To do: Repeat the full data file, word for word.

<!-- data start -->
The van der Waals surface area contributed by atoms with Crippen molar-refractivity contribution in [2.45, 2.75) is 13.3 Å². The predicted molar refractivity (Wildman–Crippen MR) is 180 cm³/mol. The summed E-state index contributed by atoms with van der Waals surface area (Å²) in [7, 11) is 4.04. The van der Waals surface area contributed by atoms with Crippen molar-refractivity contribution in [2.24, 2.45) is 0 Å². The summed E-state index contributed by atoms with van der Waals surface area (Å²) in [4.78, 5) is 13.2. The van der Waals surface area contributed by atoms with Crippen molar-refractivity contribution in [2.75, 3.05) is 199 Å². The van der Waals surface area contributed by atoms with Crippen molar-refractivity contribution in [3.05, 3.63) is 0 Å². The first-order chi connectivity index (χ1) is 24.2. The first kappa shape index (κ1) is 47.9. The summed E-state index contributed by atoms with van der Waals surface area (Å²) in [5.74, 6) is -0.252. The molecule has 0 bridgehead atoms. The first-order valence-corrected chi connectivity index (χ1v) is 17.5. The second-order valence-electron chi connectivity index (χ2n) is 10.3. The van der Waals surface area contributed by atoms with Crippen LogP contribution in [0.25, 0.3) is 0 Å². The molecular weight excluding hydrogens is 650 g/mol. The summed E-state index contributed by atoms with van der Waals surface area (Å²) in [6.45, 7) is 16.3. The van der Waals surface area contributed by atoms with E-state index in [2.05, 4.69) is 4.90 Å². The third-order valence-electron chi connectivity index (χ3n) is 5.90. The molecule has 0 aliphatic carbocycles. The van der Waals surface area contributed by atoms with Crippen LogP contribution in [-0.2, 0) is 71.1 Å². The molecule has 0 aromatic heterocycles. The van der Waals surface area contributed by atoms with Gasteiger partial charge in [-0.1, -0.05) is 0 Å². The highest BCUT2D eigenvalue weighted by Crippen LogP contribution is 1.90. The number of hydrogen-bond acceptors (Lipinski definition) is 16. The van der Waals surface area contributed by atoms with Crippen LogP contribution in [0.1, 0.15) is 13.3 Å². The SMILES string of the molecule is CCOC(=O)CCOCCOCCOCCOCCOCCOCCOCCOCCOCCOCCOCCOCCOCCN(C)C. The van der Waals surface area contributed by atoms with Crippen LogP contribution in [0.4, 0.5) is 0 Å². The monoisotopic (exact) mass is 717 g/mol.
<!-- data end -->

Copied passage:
The van der Waals surface area contributed by atoms with Crippen molar-refractivity contribution in [2.45, 2.75) is 13.3 Å². The predicted molar refractivity (Wildman–Crippen MR) is 180 cm³/mol. The summed E-state index contributed by atoms with van der Waals surface area (Å²) in [7, 11) is 4.04. The van der Waals surface area contributed by atoms with Crippen molar-refractivity contribution in [2.24, 2.45) is 0 Å². The summed E-state index contributed by atoms with van der Waals surface area (Å²) in [4.78, 5) is 13.2. The van der Waals surface area contributed by atoms with Crippen molar-refractivity contribution in [2.75, 3.05) is 199 Å². The van der Waals surface area contributed by atoms with Crippen molar-refractivity contribution in [3.05, 3.63) is 0 Å². The first-order chi connectivity index (χ1) is 24.2. The first kappa shape index (κ1) is 47.9. The summed E-state index contributed by atoms with van der Waals surface area (Å²) in [5.74, 6) is -0.252. The molecule has 0 bridgehead atoms. The first-order valence-corrected chi connectivity index (χ1v) is 17.5. The second-order valence-electron chi connectivity index (χ2n) is 10.3. The van der Waals surface area contributed by atoms with Crippen LogP contribution in [0.25, 0.3) is 0 Å². The molecular weight excluding hydrogens is 650 g/mol. The summed E-state index contributed by atoms with van der Waals surface area (Å²) in [6.45, 7) is 16.3. The van der Waals surface area contributed by atoms with E-state index in [2.05, 4.69) is 4.90 Å². The third-order valence-electron chi connectivity index (χ3n) is 5.90. The molecule has 0 aliphatic carbocycles. The van der Waals surface area contributed by atoms with Crippen LogP contribution in [-0.2, 0) is 71.1 Å². The molecule has 0 aromatic heterocycles. The van der Waals surface area contributed by atoms with Gasteiger partial charge in [-0.1, -0.05) is 0 Å². The highest BCUT2D eigenvalue weighted by Crippen LogP contribution is 1.90. The number of hydrogen-bond acceptors (Lipinski definition) is 16. The van der Waals surface area contributed by atoms with Crippen LogP contribution in [0.1, 0.15) is 13.3 Å². The SMILES string of the molecule is CCOC(=O)CCOCCOCCOCCOCCOCCOCCOCCOCCOCCOCCOCCOCCOCCN(C)C. The van der Waals surface area contributed by atoms with Crippen LogP contribution in [0.4, 0.5) is 0 Å². The monoisotopic (exact) mass is 717 g/mol.